Elements of the 26-minute speech could have been written before Dec. 14. He hit a defiant note, one that didn’t jibe with the overall tone of the address, in defending his budget approach, even though Connecticut is facing new fiscal pressures as the economy continues to sputter.
“Anyone who tells you that the budget we passed two years ago didn’t do its job, that it didn’t make real change in how we approach our finances, is simply not telling the truth,” Malloy said.
He also recited his administration’s accomplishments, standard fare for a governor passing the midpoint of his first term. He faces re-election in 2014.
Malloy contrasted Connecticut politics with the gridlock of Washington, noting that much of the major legislation put forward by his administration on education, energy policy, economic development and new demands on utilities after two storms in 2011 passed with the support of Republicans.
“If these past two years have proven anything, it’s that we have the ability to rally around a common good and a common goal,” Malloy said. “We’ve done it in a way that just doesn’t seem possible these days in some places, certainly not in Washington D.C.”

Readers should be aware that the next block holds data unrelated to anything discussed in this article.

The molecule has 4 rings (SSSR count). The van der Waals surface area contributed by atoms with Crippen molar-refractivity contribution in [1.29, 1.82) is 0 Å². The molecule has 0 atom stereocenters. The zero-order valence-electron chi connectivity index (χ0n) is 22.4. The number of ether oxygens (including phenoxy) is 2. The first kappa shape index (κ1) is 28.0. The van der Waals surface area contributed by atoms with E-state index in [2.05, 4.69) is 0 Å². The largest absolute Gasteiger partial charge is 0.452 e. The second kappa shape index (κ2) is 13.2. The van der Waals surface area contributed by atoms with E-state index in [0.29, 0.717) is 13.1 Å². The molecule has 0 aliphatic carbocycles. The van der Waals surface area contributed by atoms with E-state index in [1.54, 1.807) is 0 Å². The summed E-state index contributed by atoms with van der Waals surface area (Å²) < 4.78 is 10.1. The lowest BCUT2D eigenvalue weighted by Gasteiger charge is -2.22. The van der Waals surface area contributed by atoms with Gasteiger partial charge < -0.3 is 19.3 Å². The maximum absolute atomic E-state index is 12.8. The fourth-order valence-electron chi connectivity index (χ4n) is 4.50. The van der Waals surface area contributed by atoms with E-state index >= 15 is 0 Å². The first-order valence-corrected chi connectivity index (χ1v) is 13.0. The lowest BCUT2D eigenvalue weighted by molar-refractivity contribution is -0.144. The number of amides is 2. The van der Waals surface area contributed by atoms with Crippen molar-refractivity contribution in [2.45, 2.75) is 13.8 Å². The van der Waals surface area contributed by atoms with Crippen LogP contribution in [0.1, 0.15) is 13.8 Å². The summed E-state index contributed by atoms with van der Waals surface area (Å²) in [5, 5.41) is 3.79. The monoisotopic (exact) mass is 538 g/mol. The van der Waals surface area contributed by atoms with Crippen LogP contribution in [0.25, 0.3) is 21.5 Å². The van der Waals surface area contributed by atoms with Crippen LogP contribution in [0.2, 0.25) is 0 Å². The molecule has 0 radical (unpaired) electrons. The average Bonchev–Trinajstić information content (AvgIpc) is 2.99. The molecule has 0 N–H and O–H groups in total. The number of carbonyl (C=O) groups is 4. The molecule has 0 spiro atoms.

But Newtown set the tone.
Legislators stood and applauded as Malloy introduced Newtown’s first selectman, Patricia Llodra, and its school superintendent, Janet Robinson, the two women who have led Newtown through the loss of 20 children and six educators at Sandy Hook.
“Tested by unimaginable tragedy, your compassion and leadership over the past month has been an inspiration to Connecticut, and to me personally,” Malloy said.
Malloy, whose State of the State speech a year ago set off a battle with teachers on education reforms, praised the profession as he pointed to the inspiration and courage exhibited on that dark day.